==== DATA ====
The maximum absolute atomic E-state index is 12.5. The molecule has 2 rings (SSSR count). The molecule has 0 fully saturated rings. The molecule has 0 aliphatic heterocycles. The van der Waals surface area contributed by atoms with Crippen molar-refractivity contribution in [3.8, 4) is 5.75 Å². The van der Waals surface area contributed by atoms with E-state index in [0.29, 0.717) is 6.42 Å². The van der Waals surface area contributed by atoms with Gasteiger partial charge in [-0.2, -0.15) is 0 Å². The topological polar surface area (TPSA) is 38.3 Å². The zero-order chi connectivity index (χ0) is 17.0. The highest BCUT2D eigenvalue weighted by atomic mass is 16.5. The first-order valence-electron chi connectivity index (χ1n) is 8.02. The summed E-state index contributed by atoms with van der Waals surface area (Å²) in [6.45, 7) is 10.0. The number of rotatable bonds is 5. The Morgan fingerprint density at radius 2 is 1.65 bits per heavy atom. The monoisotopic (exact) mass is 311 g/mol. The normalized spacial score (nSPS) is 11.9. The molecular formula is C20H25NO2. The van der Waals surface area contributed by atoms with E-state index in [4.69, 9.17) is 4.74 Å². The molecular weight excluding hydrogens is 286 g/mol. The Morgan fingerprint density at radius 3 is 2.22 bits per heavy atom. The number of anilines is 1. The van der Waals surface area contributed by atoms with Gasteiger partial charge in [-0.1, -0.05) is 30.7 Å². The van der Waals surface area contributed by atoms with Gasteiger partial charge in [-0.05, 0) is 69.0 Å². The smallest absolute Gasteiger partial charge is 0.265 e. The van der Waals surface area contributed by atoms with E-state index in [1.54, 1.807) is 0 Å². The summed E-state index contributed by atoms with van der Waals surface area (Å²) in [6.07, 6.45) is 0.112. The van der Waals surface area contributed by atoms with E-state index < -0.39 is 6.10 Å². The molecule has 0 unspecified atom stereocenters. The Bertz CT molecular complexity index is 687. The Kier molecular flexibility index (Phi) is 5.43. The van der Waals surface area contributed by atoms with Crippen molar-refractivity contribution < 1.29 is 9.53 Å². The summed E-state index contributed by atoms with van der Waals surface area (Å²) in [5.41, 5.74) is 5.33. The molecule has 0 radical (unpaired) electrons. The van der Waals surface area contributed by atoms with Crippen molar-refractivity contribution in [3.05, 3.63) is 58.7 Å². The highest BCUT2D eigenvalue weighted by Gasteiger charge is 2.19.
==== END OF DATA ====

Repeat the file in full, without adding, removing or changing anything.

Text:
The maximum absolute atomic E-state index is 12.5. The molecule has 2 rings (SSSR count). The molecule has 0 fully saturated rings. The molecule has 0 aliphatic heterocycles. The van der Waals surface area contributed by atoms with Crippen molar-refractivity contribution in [3.8, 4) is 5.75 Å². The van der Waals surface area contributed by atoms with E-state index in [0.29, 0.717) is 6.42 Å². The van der Waals surface area contributed by atoms with Gasteiger partial charge in [-0.2, -0.15) is 0 Å². The topological polar surface area (TPSA) is 38.3 Å². The zero-order chi connectivity index (χ0) is 17.0. The highest BCUT2D eigenvalue weighted by atomic mass is 16.5. The first-order valence-electron chi connectivity index (χ1n) is 8.02. The summed E-state index contributed by atoms with van der Waals surface area (Å²) in [6.45, 7) is 10.0. The number of rotatable bonds is 5. The Morgan fingerprint density at radius 2 is 1.65 bits per heavy atom. The monoisotopic (exact) mass is 311 g/mol. The normalized spacial score (nSPS) is 11.9. The molecular formula is C20H25NO2. The van der Waals surface area contributed by atoms with E-state index in [4.69, 9.17) is 4.74 Å². The molecular weight excluding hydrogens is 286 g/mol. The Morgan fingerprint density at radius 3 is 2.22 bits per heavy atom. The number of anilines is 1. The van der Waals surface area contributed by atoms with Gasteiger partial charge in [-0.1, -0.05) is 30.7 Å². The van der Waals surface area contributed by atoms with Gasteiger partial charge in [-0.05, 0) is 69.0 Å². The smallest absolute Gasteiger partial charge is 0.265 e. The van der Waals surface area contributed by atoms with E-state index in [1.54, 1.807) is 0 Å². The summed E-state index contributed by atoms with van der Waals surface area (Å²) in [6.07, 6.45) is 0.112. The van der Waals surface area contributed by atoms with E-state index < -0.39 is 6.10 Å². The molecule has 0 unspecified atom stereocenters. The Bertz CT molecular complexity index is 687. The Kier molecular flexibility index (Phi) is 5.43. The van der Waals surface area contributed by atoms with Crippen molar-refractivity contribution < 1.29 is 9.53 Å². The summed E-state index contributed by atoms with van der Waals surface area (Å²) in [5.41, 5.74) is 5.33. The molecule has 0 radical (unpaired) electrons. The van der Waals surface area contributed by atoms with Crippen molar-refractivity contribution in [3.05, 3.63) is 58.7 Å². The highest BCUT2D eigenvalue weighted by Gasteiger charge is 2.19.